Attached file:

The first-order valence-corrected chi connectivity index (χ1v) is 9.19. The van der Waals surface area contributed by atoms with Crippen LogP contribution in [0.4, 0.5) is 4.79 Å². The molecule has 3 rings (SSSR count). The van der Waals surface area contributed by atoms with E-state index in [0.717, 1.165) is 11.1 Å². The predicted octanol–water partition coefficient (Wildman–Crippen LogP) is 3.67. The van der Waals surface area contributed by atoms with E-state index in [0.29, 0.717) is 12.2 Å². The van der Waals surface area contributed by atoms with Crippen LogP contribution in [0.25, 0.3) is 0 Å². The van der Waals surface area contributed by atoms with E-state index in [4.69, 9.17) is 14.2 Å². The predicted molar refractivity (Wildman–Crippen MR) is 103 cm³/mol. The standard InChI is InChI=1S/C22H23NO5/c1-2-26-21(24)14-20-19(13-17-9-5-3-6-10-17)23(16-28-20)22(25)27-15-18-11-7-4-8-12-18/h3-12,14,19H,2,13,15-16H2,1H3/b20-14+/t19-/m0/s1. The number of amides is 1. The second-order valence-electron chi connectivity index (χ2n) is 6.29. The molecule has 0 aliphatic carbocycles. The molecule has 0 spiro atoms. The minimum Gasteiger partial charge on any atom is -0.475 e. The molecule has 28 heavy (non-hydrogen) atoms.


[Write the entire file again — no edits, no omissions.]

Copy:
The first-order valence-corrected chi connectivity index (χ1v) is 9.19. The van der Waals surface area contributed by atoms with Crippen LogP contribution in [0.4, 0.5) is 4.79 Å². The molecule has 3 rings (SSSR count). The van der Waals surface area contributed by atoms with E-state index in [0.717, 1.165) is 11.1 Å². The predicted octanol–water partition coefficient (Wildman–Crippen LogP) is 3.67. The van der Waals surface area contributed by atoms with E-state index in [0.29, 0.717) is 12.2 Å². The van der Waals surface area contributed by atoms with Crippen LogP contribution in [0.25, 0.3) is 0 Å². The van der Waals surface area contributed by atoms with E-state index in [4.69, 9.17) is 14.2 Å². The predicted molar refractivity (Wildman–Crippen MR) is 103 cm³/mol. The standard InChI is InChI=1S/C22H23NO5/c1-2-26-21(24)14-20-19(13-17-9-5-3-6-10-17)23(16-28-20)22(25)27-15-18-11-7-4-8-12-18/h3-12,14,19H,2,13,15-16H2,1H3/b20-14+/t19-/m0/s1. The number of amides is 1. The second-order valence-electron chi connectivity index (χ2n) is 6.29. The molecule has 0 aliphatic carbocycles. The molecule has 0 spiro atoms. The minimum Gasteiger partial charge on any atom is -0.475 e. The molecule has 28 heavy (non-hydrogen) atoms.